These types of dispute will also be treated as normal “hostile” litigation. However, it may be possible for the costs incurred by the trustees (and any costs which they are ordered to pay) to be recovered from the trust fund even where they are the unsuccessful party.
In respect of such disputes, Lightman J commented that:
“Trustees…are entitled to an indemnity against all costs, expenses and liabilities properly incurred in administering the trust and have a lien on the trust assets to secure such indemnity. Trustees have a duty to protect and preserve the trust estate for the benefit of the beneficiaries and accordingly to represent the trust in a third-party dispute.”
In order to secure the above protection and to avoid any challenge to their entitlement to an indemnity it is prudent for trustees in such circumstances to seek Court authorisation before deciding whether to pursue or defend such a claim. The right to an indemnity and lien will usually extend to the costs of making such an application. This type of application is known as a Beddoe application.
A Beddoe application is a separate action to which all the beneficiaries are joined. Wherever there is doubt as to whether trustees should pursue or defend a claim and there is no proper authority given to them by the beneficiaries, then it would be reasonable for them to seek the guidance of the Court.
A Beddoe application should be made prior to such a claim being brought or as soon as the trustees become aware that a claim is imminent/has been issued. In such circumstances, a request could be made of the Court to stay the main proceedings to allow the trustees to seek Beddoe relief.
The application for Beddoe relief must include full disclosure of the strength and weaknesses of the trustee’s case. If any opposing parties are additionally beneficiaries, then the Court will ensure that confidentiality is maintained for the purpose of the litigation in order that no privileged information is disclosed.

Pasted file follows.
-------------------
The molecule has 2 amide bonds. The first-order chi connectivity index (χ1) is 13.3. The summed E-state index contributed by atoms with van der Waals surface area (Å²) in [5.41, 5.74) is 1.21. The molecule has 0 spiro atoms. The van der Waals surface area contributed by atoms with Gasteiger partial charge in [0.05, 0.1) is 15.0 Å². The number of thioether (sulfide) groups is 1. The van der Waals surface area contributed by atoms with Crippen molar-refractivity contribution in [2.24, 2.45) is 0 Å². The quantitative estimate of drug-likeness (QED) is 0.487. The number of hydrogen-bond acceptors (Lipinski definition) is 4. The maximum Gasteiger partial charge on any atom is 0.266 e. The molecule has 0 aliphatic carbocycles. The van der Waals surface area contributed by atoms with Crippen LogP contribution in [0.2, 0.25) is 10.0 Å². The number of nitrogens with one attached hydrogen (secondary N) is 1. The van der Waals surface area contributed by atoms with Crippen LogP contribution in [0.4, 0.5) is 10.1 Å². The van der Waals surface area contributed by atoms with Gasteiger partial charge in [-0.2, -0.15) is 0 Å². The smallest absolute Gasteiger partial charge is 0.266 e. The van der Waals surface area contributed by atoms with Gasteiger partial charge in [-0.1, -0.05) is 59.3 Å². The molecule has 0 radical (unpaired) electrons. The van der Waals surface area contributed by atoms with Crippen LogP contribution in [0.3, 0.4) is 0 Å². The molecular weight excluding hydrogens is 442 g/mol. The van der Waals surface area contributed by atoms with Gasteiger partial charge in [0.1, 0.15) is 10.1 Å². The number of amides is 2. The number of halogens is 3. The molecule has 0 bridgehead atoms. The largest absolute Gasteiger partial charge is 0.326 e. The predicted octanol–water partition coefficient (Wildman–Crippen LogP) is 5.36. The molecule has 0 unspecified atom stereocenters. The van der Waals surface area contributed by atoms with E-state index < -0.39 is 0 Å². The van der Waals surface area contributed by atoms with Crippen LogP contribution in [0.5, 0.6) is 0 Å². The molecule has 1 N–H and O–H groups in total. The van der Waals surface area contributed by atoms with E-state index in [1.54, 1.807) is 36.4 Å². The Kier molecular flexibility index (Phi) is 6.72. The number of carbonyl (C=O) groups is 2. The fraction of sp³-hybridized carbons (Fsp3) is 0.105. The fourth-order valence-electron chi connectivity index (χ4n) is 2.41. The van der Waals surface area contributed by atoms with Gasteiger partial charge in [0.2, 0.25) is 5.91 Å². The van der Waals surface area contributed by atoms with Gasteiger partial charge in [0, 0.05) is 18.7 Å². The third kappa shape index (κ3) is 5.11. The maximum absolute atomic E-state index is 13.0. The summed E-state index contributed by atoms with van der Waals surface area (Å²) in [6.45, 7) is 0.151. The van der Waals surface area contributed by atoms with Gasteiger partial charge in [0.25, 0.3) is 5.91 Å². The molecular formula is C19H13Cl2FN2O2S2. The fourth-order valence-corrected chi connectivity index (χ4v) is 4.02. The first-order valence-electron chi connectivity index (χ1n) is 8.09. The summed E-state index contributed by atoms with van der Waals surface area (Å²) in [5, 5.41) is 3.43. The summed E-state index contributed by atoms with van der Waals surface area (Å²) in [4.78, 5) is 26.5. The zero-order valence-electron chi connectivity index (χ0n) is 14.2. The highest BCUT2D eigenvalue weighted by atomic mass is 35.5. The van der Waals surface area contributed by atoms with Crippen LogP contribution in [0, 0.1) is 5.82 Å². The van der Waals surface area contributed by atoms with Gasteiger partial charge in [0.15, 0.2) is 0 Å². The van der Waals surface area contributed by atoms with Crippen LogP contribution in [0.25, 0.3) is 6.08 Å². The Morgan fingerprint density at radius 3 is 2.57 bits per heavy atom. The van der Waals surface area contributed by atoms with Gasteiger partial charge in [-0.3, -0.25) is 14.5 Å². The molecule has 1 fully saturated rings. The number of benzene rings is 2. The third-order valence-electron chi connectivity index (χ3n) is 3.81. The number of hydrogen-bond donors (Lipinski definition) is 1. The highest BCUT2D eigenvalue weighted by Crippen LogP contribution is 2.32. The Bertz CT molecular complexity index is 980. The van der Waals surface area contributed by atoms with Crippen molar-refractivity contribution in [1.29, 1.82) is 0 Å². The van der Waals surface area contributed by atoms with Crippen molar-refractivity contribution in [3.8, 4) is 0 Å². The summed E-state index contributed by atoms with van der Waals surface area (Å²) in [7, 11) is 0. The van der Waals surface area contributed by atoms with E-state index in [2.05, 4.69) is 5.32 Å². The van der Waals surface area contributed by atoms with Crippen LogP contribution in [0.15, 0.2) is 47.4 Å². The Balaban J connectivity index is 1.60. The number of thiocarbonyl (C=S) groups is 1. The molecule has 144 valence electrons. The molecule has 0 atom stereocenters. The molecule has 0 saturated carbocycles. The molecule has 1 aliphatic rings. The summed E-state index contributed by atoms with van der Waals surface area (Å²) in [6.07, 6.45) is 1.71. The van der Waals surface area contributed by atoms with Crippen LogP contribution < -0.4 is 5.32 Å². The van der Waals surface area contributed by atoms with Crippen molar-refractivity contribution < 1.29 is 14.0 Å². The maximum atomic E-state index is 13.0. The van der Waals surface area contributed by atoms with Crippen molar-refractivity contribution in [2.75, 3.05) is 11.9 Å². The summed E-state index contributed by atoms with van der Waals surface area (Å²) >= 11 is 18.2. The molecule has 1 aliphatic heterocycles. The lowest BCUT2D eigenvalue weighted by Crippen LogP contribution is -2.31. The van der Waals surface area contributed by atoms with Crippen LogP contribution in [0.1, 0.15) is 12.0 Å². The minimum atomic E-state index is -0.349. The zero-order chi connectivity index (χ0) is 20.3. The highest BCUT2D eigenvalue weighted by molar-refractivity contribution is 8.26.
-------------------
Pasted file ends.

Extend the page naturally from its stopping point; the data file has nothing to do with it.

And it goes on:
Without the protection of a Beddoe order (or provision within the final order in the litigation that the trustee’s costs may be met by the trust fund) if the trustees are not successful in the proceedings, they are likely to be personally liable to pay their costs and potentially those of the other parties. It should be noted that this is the case even where the trustees sought and reasonably acted upon professional advice.
Pre-emptive Costs Orders
It is possible to seek a trustee’s indemnity as to costs by way of an interim application within the hostile litigation. The major disadvantage is the difficulty that the trustees would face in providing a frank assessment of the merits of their case in the presence of their opponent.
Account and Assessment
Under Section 71(3) of the Solicitor’s Act 1974, a beneficiary is entitled to apply for assessment of costs incurred by a trustee. The Court has power to order a trustee to personally pay any amount found to be due if deemed appropriate.
Where a beneficiary is concerned that a trustee has improperly incurred costs of litigation, the beneficiary may claim an account by the trustee. In such circumstances, any amount payable to the trust fund by the trustee is likely to be determined by the process of a detailed assessment.
Trustees must act cautiously and in accordance with their obligations and duties. Failure to do so can result in serious consequences. If you have concerns in respect of a potential trust dispute, then please contact us on 01926 880798 for an initial no obligation conversation.